4. If necessary, cancel
Again, a tough one – possibly tougher than the others. If you have committed to something that you just can’t fathom going through with, you have the option to cancel. It is, after all, your life, and you make your own decisions. Of course, you may have to deal with some serious disappointment from others, and it’s up to you to weigh the consequences of cancelling. But, often when I find myself overwhelmed from a tough day and dreading something I’ve committed to, I remind myself that I have the option to cancel – the choice is mine, if I want it. Sometimes even just reminding ourselves that we have the choice can be enough to make us feel better.
5. Nurture close relationships
After all this talk about saying no, resting and cancelling it can sound like HSPs lead very quiet lives, but this isn’t true at all. As much as I tend to need quiet down time alone, I also need to feel closely connected to those that are important to me, and I’m guessing this is the same for all HSPs. The people closest to me support me when I’m feeling overwhelmed, and of course bring love, joy, humour, connection and other wonderful things. One thing I have really noticed is that I struggle to maintain relationships with lots of extensive groups of people, because I also need a lot of time alone. Instead, I focus on nurturing and maintaining the relationships I have with those closest to me. Focusing my energy on these relationships is much more rewarding for me, than scattering that energy between many people.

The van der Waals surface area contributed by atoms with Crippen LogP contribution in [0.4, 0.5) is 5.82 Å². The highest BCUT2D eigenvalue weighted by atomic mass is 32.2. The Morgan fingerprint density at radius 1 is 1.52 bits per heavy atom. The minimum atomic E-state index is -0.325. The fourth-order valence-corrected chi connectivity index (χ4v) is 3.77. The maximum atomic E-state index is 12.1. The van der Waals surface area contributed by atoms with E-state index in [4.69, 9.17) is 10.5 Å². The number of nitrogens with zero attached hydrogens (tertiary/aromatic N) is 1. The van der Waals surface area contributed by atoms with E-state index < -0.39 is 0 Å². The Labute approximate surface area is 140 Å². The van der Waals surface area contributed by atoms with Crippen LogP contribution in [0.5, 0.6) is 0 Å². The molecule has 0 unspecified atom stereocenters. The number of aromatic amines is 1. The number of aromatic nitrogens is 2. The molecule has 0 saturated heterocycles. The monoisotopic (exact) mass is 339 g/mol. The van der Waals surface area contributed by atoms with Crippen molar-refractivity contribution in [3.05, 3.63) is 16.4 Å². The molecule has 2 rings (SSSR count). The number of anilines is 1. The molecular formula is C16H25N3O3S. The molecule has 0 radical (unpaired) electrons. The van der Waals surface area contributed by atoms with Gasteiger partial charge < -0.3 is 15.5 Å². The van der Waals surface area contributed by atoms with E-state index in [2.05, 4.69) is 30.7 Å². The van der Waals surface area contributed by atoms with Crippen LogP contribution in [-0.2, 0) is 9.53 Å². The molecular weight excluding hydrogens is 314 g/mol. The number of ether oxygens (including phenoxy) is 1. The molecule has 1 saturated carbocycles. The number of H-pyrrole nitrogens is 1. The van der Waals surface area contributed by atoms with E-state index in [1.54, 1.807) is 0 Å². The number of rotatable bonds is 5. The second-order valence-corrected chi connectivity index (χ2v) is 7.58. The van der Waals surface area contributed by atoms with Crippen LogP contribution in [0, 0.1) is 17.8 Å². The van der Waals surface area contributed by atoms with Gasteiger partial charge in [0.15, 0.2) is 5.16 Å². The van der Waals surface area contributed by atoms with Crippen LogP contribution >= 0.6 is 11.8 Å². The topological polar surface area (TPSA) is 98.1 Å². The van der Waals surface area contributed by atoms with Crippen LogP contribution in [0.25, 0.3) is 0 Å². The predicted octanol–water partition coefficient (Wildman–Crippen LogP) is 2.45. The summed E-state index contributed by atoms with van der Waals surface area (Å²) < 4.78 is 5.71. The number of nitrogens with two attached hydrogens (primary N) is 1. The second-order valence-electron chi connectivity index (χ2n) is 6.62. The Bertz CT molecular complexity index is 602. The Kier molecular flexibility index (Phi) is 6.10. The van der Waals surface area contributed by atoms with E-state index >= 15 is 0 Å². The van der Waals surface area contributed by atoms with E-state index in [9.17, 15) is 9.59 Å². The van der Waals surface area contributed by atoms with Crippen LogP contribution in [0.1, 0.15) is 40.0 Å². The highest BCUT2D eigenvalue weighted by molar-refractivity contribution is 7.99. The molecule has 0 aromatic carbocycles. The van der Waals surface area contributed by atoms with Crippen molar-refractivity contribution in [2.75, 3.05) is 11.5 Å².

6. Take walks in nature
This is one of the most nurturing things you can do for yourself. Nature has so much healing power, and the calming energy from a walk amongst the trees or along the shoreline can do wonders for a frazzled soul. If you find yourself overwhelmed with life, stressed with work or even just tired, getting out into nature can remind us that everything happens in its own perfect timing, that everything is perfect as it is. Being in nature is the best therapy.
7. Allow time to just play
I think one of the things that makes me feel most overwhelmed is that I feel like there isn’t enough time to do the things I want to do. By scheduling time in to just play, or being flexible and allowing for spontaneous play, we remind ourselves that there is enough time. It takes a bit of practice to step away from whatever is stressing us out but it can be very rewarding. Not to mention, the fun from just playing in and of itself can be enough to help us feel good. For me, play includes: painting and journaling, watching TV shows and movies I love, hanging out with my partner, family or friends, playing with my puppy, going for a random drive somewhere, anything that includes laughter or being silly or goofy, dancing and singing. Your play can look any way you want it to, as long as it feels light, playful and enjoyable.
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You can learn more about being HSP and take a self-test here. If you have any further tips or thoughts about being HSP please comment below.